Your research question should be one or two sentences. Your abstract should be a paragraph in length. In writing your abstract, please review the article on how to write an abstract.
So, typically, an abstract is written by “looking backward” at a research project. In other words, the researcher has completed his or her research project and is writing some sort of manuscript or publication on it. The abstract summarizes the research project. Therefore, the question arises with this assignment: “How can I write an abstract if I’m just getting started?’
Actually, it’s not all that unusual to write an abstract before the research is actually conducted. When researchers submit proposals to conferences that they want to present at, they will (oftentimes) need to submit an abstract of the work. The problem is that the conference may be months away and the research is still being conducted.
Much of the abstract, however, can still be written. If you look again at the elements of an abstract, there are basically 5 elements, which are the following:
- Problem statement
See “How to write an abstract” in literature review module.
The first three of those, you can complete before you conduct your research. Clearly, you can define your research question or topic. That’s fairly basic and straightforward. The first three are related to that. Again, just look at the article that’s already posted.
Now, the final two cannot be done at this stage because you haven’t carried out your project. But you can still offer a guess of what you believe your results to be.
One of the key questions for any assignment is, “Why am I doing this?”
The purpose of this assignment or the reason why you are doing this assignment is to help you conceptualize and think through your research question and topic.
-Please find a good topic about( criminal justice)to start writing this research.. I will contact you later for more pages regarding to this work
do not select any of these topics please it just an examples to show you the way that you should do it.
Here are three examples of research topics.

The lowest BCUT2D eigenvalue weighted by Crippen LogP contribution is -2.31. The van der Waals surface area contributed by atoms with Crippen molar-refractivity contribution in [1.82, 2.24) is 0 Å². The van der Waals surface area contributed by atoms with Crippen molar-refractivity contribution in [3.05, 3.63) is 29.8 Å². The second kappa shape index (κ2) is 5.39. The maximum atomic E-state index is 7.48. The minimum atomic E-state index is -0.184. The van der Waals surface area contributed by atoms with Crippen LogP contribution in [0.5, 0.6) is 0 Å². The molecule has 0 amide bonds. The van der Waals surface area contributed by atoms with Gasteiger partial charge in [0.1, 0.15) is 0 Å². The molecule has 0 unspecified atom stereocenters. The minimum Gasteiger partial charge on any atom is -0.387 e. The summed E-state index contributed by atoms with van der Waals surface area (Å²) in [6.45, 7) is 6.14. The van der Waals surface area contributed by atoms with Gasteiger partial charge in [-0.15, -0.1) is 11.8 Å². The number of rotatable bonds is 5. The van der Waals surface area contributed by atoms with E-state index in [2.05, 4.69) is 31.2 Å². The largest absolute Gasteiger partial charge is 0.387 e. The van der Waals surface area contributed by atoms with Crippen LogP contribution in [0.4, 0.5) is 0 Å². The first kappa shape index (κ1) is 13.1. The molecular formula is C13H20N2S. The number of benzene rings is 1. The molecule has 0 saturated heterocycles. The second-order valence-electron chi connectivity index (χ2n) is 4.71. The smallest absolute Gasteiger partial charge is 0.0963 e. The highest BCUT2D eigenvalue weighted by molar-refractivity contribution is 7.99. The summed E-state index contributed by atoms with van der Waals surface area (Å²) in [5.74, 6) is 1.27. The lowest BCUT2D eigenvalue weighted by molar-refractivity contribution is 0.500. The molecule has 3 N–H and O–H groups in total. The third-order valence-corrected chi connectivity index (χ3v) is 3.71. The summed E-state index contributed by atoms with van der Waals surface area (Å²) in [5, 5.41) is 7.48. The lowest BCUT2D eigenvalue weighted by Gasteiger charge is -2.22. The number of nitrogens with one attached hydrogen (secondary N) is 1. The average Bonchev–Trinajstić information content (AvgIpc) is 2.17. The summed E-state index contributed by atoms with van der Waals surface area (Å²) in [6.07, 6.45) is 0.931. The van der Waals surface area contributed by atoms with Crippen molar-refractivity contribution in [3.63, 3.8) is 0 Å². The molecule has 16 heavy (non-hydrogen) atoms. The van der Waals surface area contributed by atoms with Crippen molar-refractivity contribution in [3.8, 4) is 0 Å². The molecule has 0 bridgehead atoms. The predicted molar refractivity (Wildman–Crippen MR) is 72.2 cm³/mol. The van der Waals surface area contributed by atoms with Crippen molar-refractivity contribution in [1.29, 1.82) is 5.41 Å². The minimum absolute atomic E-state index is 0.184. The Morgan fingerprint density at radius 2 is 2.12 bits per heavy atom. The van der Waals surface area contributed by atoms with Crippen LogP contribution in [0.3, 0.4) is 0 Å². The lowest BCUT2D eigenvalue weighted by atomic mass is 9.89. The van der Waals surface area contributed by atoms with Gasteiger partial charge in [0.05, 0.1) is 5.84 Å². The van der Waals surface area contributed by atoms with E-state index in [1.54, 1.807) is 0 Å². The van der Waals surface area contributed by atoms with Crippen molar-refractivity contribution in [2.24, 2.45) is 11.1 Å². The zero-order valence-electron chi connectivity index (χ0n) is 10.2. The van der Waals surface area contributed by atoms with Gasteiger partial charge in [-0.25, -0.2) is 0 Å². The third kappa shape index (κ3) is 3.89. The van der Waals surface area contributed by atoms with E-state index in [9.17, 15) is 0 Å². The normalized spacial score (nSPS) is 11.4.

Research Topic 1: Support for gay marriage.
Background: Since the early 1990s, support for gay marriage increased among the American public. There are a number of theories as to why support increased. Some suggested that it revolved around more positive portrayals of gays and lesbians in popular media (for example, Ellen and Will and Grace). Another theory was loosely based on social contact theory. Basically, social contact theory suggests that the more contact individuals have with others not like themselves, the less likely they are to embrace stereotypes about that group and the less likely they are to dislike the group.
Research question: What effect does having more gay or lesbian friends have on support for gay marriage?
Hypothesis: The more gay or lesbian friends an individual reports having the more likely that individual will be to support gay marriage.
Methods: Survey of college students.
Research Topic 2: In deciding what issues are important, Individuals are influenced by the news media.
Background: It has been suggested that the effect of the news media on what individuals believe to be important has been widely discussed. Indeed, a popular saying is that “it’s not news until the news says it’s news.” In other words, the news media signals to the American public what is important. If Americans don’t see it on the news, then they are not aware of it. Additionally, items at the beginning of a newscast are seen as more important than those at the end of the newscast.
Research question: By covering certain stories and ignoring other stories, does the news media define the important issues of the day?
Hypothesis: Individuals who watch the news will judge those items covered by the news to be the most important issues of the day. Additionally, individuals will judge issues covered first in the newscast to be more important than items covered later in the newscast.
Methods: Experimental design with a pre and post survey. Participants will be given a survey in which they are asked what issues are the most important issues facing America. They will then watch the news for a week at a specified location. All participants will watch the same newscast. In the newscast, the researchers will insert stories about US military preparedness. In the post-survey, we will see if they rank military preparedness higher than where they ranked it in the pre-survey.
Research Topic 3: In deciding what issues are important, Individuals are influenced by the news media.
Background: Over the last few years, there have been a number of mass shootings in the United States. Each time there is a mass shooting, there is a new call for greater restrictions on firearms.
Research question: Are people safer in areas where there are more restrictive gun laws?
Hypothesis: Cities that have more restrictive firearm laws are less safe than areas with more lenient firearm laws.
Methods: Identify a number of cities for a sample. For each city, code whether their laws regarding firearms are lenient, moderate, or strict. Collect demographic information on all cities as well as acts of violence with firearms. Specify a model that estimates the effects of firearms on acts of violence, while controlling for all salient variables.